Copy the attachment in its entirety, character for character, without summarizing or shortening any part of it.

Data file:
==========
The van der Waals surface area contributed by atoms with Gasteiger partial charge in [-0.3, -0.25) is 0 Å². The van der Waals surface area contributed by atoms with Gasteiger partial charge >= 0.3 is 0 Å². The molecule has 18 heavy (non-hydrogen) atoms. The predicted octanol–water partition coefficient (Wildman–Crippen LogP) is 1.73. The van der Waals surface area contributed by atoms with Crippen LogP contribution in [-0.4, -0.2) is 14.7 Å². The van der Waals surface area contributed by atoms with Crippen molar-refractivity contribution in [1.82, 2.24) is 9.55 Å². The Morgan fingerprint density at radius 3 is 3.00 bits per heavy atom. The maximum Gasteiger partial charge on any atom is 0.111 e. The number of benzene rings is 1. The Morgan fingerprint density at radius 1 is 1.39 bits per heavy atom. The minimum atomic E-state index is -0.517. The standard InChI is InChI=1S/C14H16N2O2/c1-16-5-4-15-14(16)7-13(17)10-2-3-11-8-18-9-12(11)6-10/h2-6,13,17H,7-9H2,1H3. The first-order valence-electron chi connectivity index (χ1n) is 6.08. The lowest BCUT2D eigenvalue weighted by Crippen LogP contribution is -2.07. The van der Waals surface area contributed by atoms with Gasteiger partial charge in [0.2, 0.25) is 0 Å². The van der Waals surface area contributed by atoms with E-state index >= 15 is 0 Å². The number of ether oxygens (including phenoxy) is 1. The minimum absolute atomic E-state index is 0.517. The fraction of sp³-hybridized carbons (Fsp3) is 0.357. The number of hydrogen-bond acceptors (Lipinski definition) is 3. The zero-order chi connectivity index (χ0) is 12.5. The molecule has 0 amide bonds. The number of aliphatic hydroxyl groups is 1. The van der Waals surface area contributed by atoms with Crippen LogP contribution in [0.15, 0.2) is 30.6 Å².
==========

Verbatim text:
The van der Waals surface area contributed by atoms with Gasteiger partial charge in [-0.3, -0.25) is 0 Å². The van der Waals surface area contributed by atoms with Gasteiger partial charge >= 0.3 is 0 Å². The molecule has 18 heavy (non-hydrogen) atoms. The predicted octanol–water partition coefficient (Wildman–Crippen LogP) is 1.73. The van der Waals surface area contributed by atoms with Crippen LogP contribution in [-0.4, -0.2) is 14.7 Å². The van der Waals surface area contributed by atoms with Crippen molar-refractivity contribution in [1.82, 2.24) is 9.55 Å². The Morgan fingerprint density at radius 3 is 3.00 bits per heavy atom. The maximum Gasteiger partial charge on any atom is 0.111 e. The number of benzene rings is 1. The Morgan fingerprint density at radius 1 is 1.39 bits per heavy atom. The minimum atomic E-state index is -0.517. The standard InChI is InChI=1S/C14H16N2O2/c1-16-5-4-15-14(16)7-13(17)10-2-3-11-8-18-9-12(11)6-10/h2-6,13,17H,7-9H2,1H3. The first-order valence-electron chi connectivity index (χ1n) is 6.08. The lowest BCUT2D eigenvalue weighted by Crippen LogP contribution is -2.07. The van der Waals surface area contributed by atoms with Gasteiger partial charge in [0.2, 0.25) is 0 Å². The van der Waals surface area contributed by atoms with E-state index >= 15 is 0 Å². The number of ether oxygens (including phenoxy) is 1. The minimum absolute atomic E-state index is 0.517. The fraction of sp³-hybridized carbons (Fsp3) is 0.357. The number of hydrogen-bond acceptors (Lipinski definition) is 3. The zero-order chi connectivity index (χ0) is 12.5. The molecule has 0 amide bonds. The number of aliphatic hydroxyl groups is 1. The van der Waals surface area contributed by atoms with Crippen LogP contribution in [0.15, 0.2) is 30.6 Å².